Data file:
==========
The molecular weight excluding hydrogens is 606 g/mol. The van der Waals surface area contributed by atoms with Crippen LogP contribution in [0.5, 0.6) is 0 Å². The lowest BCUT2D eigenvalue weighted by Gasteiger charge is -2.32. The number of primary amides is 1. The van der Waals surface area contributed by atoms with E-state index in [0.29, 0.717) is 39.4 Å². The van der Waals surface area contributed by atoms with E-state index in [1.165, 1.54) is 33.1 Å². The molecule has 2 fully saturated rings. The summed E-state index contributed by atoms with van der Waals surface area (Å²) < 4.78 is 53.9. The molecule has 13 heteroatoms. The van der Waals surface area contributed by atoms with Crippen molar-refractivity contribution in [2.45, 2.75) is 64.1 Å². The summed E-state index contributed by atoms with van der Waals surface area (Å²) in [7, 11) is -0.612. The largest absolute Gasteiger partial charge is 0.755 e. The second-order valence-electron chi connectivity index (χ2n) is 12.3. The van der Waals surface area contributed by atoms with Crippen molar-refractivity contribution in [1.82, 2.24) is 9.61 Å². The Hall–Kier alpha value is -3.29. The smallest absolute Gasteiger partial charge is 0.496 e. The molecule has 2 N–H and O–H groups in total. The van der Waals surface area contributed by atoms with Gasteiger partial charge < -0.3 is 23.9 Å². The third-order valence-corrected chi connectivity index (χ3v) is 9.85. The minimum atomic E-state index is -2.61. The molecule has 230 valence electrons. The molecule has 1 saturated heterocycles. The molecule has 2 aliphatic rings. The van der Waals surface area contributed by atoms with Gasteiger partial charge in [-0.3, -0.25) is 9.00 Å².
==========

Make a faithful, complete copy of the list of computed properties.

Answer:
The molecular weight excluding hydrogens is 606 g/mol. The van der Waals surface area contributed by atoms with Crippen LogP contribution in [0.5, 0.6) is 0 Å². The lowest BCUT2D eigenvalue weighted by Gasteiger charge is -2.32. The number of primary amides is 1. The van der Waals surface area contributed by atoms with E-state index in [0.29, 0.717) is 39.4 Å². The van der Waals surface area contributed by atoms with E-state index in [1.165, 1.54) is 33.1 Å². The molecule has 2 fully saturated rings. The summed E-state index contributed by atoms with van der Waals surface area (Å²) < 4.78 is 53.9. The molecule has 13 heteroatoms. The van der Waals surface area contributed by atoms with Crippen molar-refractivity contribution in [2.45, 2.75) is 64.1 Å². The summed E-state index contributed by atoms with van der Waals surface area (Å²) in [7, 11) is -0.612. The largest absolute Gasteiger partial charge is 0.755 e. The second-order valence-electron chi connectivity index (χ2n) is 12.3. The van der Waals surface area contributed by atoms with Crippen molar-refractivity contribution in [1.82, 2.24) is 9.61 Å². The Hall–Kier alpha value is -3.29. The smallest absolute Gasteiger partial charge is 0.496 e. The molecule has 2 N–H and O–H groups in total. The van der Waals surface area contributed by atoms with Gasteiger partial charge < -0.3 is 23.9 Å². The third-order valence-corrected chi connectivity index (χ3v) is 9.85. The minimum atomic E-state index is -2.61. The molecule has 230 valence electrons. The molecule has 1 saturated heterocycles. The molecule has 2 aliphatic rings. The van der Waals surface area contributed by atoms with Gasteiger partial charge in [-0.3, -0.25) is 9.00 Å².